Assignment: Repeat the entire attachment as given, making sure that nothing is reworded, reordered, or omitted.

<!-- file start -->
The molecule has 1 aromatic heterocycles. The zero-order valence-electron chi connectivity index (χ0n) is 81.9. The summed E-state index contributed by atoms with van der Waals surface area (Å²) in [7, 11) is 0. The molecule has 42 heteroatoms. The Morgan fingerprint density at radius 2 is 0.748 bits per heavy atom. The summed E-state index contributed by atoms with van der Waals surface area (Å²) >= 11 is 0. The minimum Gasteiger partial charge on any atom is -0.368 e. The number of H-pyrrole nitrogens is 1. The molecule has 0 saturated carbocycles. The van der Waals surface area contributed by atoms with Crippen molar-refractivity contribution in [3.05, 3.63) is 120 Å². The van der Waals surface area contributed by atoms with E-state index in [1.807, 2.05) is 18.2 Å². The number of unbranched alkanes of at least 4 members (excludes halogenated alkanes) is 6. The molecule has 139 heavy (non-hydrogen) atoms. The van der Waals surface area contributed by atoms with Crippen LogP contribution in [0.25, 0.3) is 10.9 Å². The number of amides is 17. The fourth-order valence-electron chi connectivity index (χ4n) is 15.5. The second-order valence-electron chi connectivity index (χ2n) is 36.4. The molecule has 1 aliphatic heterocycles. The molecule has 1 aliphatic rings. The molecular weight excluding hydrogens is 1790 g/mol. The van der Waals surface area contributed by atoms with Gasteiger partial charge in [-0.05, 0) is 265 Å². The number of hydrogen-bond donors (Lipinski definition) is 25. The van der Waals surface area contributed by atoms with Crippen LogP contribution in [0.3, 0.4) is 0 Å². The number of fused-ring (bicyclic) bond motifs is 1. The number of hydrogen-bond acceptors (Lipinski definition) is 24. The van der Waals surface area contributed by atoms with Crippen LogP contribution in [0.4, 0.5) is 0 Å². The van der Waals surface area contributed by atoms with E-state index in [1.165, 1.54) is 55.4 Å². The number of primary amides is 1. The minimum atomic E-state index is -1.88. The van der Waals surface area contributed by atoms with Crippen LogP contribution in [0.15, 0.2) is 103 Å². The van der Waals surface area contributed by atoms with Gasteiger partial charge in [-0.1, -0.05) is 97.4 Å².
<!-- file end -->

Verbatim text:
The molecule has 1 aromatic heterocycles. The zero-order valence-electron chi connectivity index (χ0n) is 81.9. The summed E-state index contributed by atoms with van der Waals surface area (Å²) in [7, 11) is 0. The molecule has 42 heteroatoms. The Morgan fingerprint density at radius 2 is 0.748 bits per heavy atom. The summed E-state index contributed by atoms with van der Waals surface area (Å²) >= 11 is 0. The minimum Gasteiger partial charge on any atom is -0.368 e. The number of H-pyrrole nitrogens is 1. The molecule has 0 saturated carbocycles. The van der Waals surface area contributed by atoms with Crippen molar-refractivity contribution in [3.05, 3.63) is 120 Å². The van der Waals surface area contributed by atoms with E-state index in [1.807, 2.05) is 18.2 Å². The number of unbranched alkanes of at least 4 members (excludes halogenated alkanes) is 6. The molecule has 139 heavy (non-hydrogen) atoms. The van der Waals surface area contributed by atoms with Crippen LogP contribution in [0.25, 0.3) is 10.9 Å². The number of amides is 17. The fourth-order valence-electron chi connectivity index (χ4n) is 15.5. The second-order valence-electron chi connectivity index (χ2n) is 36.4. The molecule has 1 aliphatic heterocycles. The molecule has 1 aliphatic rings. The molecular weight excluding hydrogens is 1790 g/mol. The van der Waals surface area contributed by atoms with Gasteiger partial charge in [-0.05, 0) is 265 Å². The number of hydrogen-bond donors (Lipinski definition) is 25. The van der Waals surface area contributed by atoms with Crippen LogP contribution in [0.3, 0.4) is 0 Å². The number of fused-ring (bicyclic) bond motifs is 1. The number of hydrogen-bond acceptors (Lipinski definition) is 24. The van der Waals surface area contributed by atoms with Crippen LogP contribution in [0.4, 0.5) is 0 Å². The van der Waals surface area contributed by atoms with E-state index in [1.165, 1.54) is 55.4 Å². The number of primary amides is 1. The minimum atomic E-state index is -1.88. The van der Waals surface area contributed by atoms with Crippen LogP contribution in [0.15, 0.2) is 103 Å². The van der Waals surface area contributed by atoms with Gasteiger partial charge in [-0.1, -0.05) is 97.4 Å².